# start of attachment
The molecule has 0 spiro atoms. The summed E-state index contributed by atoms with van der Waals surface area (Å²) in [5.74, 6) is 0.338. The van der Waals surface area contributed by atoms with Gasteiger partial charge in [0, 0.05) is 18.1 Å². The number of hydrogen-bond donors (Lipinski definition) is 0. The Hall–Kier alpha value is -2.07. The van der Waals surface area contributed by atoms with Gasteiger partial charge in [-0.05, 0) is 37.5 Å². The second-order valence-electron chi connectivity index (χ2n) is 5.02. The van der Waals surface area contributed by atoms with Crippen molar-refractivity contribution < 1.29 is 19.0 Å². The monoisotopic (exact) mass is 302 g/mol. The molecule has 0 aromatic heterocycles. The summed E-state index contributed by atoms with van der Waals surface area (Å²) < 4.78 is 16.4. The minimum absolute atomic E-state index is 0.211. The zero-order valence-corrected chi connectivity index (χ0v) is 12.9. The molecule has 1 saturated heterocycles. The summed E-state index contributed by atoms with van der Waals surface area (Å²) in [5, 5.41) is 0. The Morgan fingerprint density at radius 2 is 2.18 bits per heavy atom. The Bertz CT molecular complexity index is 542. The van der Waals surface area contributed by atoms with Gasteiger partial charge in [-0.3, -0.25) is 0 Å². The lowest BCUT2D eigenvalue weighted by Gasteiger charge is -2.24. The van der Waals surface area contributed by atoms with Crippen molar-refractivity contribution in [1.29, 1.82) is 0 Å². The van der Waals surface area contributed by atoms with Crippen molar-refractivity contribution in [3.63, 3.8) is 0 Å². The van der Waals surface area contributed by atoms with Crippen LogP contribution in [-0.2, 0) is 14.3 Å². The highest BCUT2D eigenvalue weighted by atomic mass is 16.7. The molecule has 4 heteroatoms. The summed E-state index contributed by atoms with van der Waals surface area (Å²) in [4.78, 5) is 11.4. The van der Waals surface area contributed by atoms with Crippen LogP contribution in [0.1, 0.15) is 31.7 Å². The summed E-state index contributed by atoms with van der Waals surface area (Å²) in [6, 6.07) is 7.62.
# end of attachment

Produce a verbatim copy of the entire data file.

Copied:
The molecule has 0 spiro atoms. The summed E-state index contributed by atoms with van der Waals surface area (Å²) in [5.74, 6) is 0.338. The van der Waals surface area contributed by atoms with Gasteiger partial charge in [0, 0.05) is 18.1 Å². The number of hydrogen-bond donors (Lipinski definition) is 0. The Hall–Kier alpha value is -2.07. The van der Waals surface area contributed by atoms with Gasteiger partial charge in [-0.05, 0) is 37.5 Å². The second-order valence-electron chi connectivity index (χ2n) is 5.02. The van der Waals surface area contributed by atoms with Crippen molar-refractivity contribution < 1.29 is 19.0 Å². The monoisotopic (exact) mass is 302 g/mol. The molecule has 0 aromatic heterocycles. The summed E-state index contributed by atoms with van der Waals surface area (Å²) < 4.78 is 16.4. The minimum absolute atomic E-state index is 0.211. The zero-order valence-corrected chi connectivity index (χ0v) is 12.9. The molecule has 1 saturated heterocycles. The summed E-state index contributed by atoms with van der Waals surface area (Å²) in [5, 5.41) is 0. The Morgan fingerprint density at radius 2 is 2.18 bits per heavy atom. The Bertz CT molecular complexity index is 542. The van der Waals surface area contributed by atoms with Gasteiger partial charge in [-0.3, -0.25) is 0 Å². The lowest BCUT2D eigenvalue weighted by Gasteiger charge is -2.24. The van der Waals surface area contributed by atoms with Crippen molar-refractivity contribution in [1.29, 1.82) is 0 Å². The van der Waals surface area contributed by atoms with Crippen molar-refractivity contribution in [3.63, 3.8) is 0 Å². The van der Waals surface area contributed by atoms with Crippen LogP contribution in [-0.2, 0) is 14.3 Å². The highest BCUT2D eigenvalue weighted by atomic mass is 16.7. The molecule has 4 heteroatoms. The summed E-state index contributed by atoms with van der Waals surface area (Å²) in [4.78, 5) is 11.4. The van der Waals surface area contributed by atoms with Crippen LogP contribution in [0.1, 0.15) is 31.7 Å². The summed E-state index contributed by atoms with van der Waals surface area (Å²) in [6, 6.07) is 7.62.